Status of Policing in India Report 2019

Status of Policing in India Report 2019 by Common Cause and Centre for the Study Developing Societies, highlights the dismal work conditions in which the police operate in the country.

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  • A survey of nearly 12,000 police personnel across 22 states,along with interviews with their family members, finds that the forces work with just3/4th of its required capacity.
  • The institutional neglect of two key responsibilities of improving work conditions and of orienting the police to a more sophisticated,democratic and humane work ethic emerges as the most striking finding of the study.
  • It stated that 72 per cent of police officers have experienced political pressure while investigating cases involving influential persons.
  • 28% police personnel believe that pressure from politicians is the biggest hindrance in a crime investigation.
  • The other obstacles cited were related to society, legal systems and internal working systems in police
  • 38% personnel reported always facing pressure from politicians in cases of crime involving influential persons.
  • Roughly one third also reported “always” facing pressure from their seniors in the police force.

Police issues India

Working Condition :

  • More than one-third of police personnel would be willing to give up their profession if they were given a chance to join another job with the same salaries and perks
  • Three in four personnel said the workload made it difficult for them to do their job well and was affecting their physical and mental health.
  • The survey found that except for Nagaland, the average working hours of police officers were between 11 and 18 hours.
  • An average police officer works for 14 hours a day, six hours more than what the Model Police Act recommends.
  • A quarter of the respondents said they worked for more than 16 hours a day.
  • Other than working overtime, every second police personnel reported not getting any weekly off day.

Infrastructure and Support :

  • About 46 per cent personnel frequently experienced situations where government vehicles were not available when they needed them.
  • More than 50 per cent were found to have spent on stationery from their own pockets.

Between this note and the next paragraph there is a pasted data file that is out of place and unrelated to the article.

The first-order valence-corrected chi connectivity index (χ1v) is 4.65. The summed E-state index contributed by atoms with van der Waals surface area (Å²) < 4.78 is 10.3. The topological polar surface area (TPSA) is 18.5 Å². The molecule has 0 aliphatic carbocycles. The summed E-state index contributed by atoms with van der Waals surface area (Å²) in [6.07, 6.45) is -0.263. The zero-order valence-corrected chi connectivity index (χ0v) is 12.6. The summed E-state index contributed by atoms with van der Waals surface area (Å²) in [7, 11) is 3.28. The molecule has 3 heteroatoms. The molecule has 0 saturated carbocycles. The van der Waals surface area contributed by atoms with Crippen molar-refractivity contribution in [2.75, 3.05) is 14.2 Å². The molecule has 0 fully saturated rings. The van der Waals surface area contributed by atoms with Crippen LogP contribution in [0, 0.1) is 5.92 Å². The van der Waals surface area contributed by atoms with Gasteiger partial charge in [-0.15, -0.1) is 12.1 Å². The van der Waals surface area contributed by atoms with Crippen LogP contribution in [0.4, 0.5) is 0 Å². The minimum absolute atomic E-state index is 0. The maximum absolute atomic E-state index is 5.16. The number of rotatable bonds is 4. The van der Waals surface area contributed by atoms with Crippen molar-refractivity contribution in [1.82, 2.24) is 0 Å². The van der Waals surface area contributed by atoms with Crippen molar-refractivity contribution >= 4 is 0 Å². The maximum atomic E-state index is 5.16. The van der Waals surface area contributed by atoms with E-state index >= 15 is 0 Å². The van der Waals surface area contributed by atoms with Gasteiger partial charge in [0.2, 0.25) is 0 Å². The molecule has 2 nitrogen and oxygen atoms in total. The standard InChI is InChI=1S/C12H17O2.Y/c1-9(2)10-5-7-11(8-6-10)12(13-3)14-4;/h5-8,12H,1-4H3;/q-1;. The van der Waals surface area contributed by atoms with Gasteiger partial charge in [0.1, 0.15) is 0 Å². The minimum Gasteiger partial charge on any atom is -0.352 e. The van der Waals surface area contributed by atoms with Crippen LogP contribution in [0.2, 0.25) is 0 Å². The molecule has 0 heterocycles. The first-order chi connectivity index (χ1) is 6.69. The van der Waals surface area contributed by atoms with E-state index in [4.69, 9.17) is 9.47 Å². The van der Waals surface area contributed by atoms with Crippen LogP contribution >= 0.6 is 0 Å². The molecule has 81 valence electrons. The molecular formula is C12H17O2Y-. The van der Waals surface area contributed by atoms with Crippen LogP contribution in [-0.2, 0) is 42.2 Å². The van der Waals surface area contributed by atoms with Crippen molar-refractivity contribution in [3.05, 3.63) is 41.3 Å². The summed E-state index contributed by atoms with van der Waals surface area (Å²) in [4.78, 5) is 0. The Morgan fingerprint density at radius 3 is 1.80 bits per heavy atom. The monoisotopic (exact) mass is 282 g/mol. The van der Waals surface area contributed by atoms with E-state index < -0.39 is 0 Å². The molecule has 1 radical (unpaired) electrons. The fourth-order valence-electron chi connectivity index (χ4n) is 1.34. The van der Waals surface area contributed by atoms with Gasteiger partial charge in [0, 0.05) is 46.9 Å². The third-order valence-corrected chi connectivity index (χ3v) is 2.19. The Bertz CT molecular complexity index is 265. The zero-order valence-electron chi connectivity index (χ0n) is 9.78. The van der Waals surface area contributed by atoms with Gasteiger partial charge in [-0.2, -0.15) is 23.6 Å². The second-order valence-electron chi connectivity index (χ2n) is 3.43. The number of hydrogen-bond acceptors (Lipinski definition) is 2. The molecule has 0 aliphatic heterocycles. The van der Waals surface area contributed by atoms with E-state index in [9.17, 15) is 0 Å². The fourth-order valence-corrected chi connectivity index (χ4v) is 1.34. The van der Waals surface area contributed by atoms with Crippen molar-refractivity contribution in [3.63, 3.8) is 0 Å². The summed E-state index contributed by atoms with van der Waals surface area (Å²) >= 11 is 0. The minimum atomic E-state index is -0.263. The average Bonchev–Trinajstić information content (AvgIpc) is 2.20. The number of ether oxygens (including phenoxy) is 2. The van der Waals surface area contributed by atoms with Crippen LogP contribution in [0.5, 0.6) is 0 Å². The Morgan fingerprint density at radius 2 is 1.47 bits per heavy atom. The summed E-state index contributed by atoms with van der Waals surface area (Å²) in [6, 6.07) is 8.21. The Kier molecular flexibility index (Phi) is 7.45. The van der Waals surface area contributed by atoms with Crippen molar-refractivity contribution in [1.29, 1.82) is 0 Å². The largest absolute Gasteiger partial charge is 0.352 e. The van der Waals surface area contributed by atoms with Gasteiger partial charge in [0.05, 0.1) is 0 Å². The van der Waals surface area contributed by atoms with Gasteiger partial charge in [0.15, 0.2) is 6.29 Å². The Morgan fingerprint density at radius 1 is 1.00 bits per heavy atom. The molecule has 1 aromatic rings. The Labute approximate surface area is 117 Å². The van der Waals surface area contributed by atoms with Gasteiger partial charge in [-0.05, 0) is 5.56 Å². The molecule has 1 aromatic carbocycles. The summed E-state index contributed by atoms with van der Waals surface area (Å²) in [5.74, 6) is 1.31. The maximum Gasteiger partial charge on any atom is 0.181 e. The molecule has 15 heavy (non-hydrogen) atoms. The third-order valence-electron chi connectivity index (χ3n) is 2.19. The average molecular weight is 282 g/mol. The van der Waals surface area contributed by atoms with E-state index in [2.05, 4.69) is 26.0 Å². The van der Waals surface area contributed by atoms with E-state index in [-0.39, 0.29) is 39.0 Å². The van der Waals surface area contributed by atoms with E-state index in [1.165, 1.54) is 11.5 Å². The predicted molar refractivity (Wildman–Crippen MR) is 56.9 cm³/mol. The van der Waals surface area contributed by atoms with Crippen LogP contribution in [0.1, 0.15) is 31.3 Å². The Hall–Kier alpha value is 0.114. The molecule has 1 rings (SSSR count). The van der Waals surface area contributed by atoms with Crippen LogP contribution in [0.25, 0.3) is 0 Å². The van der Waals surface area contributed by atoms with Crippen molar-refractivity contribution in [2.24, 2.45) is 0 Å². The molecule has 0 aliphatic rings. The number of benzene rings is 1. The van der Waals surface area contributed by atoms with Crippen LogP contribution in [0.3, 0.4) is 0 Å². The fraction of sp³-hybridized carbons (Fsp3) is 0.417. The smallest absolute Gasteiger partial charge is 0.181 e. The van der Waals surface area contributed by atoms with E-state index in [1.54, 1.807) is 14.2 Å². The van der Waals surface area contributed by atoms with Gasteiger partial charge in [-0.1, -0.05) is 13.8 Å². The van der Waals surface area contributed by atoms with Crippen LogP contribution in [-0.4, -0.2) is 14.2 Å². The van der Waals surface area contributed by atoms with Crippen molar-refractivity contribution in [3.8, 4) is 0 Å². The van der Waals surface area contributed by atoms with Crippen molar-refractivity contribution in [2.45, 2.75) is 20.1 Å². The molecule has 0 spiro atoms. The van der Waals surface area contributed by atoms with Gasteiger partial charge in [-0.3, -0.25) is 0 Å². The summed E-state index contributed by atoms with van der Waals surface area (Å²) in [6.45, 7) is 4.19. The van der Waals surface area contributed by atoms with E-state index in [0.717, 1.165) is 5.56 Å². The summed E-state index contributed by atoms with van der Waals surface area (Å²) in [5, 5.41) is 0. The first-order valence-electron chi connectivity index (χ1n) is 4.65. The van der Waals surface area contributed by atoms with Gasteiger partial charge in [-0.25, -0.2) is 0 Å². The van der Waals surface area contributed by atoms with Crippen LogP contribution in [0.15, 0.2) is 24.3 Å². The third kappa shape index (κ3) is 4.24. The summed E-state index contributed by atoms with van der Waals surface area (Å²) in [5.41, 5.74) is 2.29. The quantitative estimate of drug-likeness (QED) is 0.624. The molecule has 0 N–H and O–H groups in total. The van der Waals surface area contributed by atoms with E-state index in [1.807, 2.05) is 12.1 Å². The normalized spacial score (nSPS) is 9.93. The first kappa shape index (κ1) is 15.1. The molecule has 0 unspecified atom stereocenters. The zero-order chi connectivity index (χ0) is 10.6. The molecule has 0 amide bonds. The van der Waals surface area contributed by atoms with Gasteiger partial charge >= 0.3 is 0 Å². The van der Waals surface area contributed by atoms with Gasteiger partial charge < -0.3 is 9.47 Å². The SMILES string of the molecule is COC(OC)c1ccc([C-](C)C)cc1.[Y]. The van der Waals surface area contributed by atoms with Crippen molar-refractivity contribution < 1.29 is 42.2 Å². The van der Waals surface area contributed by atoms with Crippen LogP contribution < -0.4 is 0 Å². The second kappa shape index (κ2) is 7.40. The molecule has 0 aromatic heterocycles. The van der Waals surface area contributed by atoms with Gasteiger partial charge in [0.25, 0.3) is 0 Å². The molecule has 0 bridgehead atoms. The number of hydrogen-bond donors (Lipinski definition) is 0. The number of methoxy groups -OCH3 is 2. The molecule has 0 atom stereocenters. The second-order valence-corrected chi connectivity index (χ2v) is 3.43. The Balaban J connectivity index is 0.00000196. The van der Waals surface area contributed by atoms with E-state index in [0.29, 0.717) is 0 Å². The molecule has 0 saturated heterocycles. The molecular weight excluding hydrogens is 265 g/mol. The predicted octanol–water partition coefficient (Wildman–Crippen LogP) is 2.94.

• The police personnel also reported the absence of basic technological facilities such as computers – only 68% of civil police personnel reported that they always had access to a functional computer at their workplace.

Procedural lapses :

  • The survey highlights the casual attitude of many in the police force towards judicial processes.
  • A majority of police personnel (about three in five) believed that there should be a preliminary investigation done before registering a first investigation report (FIR), no matter how serious the reported crime is.
  • This is in contradiction to a 2013 Supreme Court ruling which made it mandatory for the police to register an FIR if a victim discloses information about a cognisable offence.
  • “Contributing significantly to the police’s failure in developing a people-friendly image is its inability to perform one of its core functions—register crimes,” the report states.

Rule of law ?

  • Every third police personnel surveyed agreed with the statement that for minor offences, a minor punishment handed down to the accused by the police was better than a legal trial.
  • About 20% personnel agreed with the statement that killing dangerous criminals was better than a legal trail.
  • A three-fourths majority believed it was alright for the police to adopt a violent attitude towards criminals
  • A greater proportion of personnel considered it justifiable to beat criminals for extracting confessions while investigating serious cases.  1

Representation :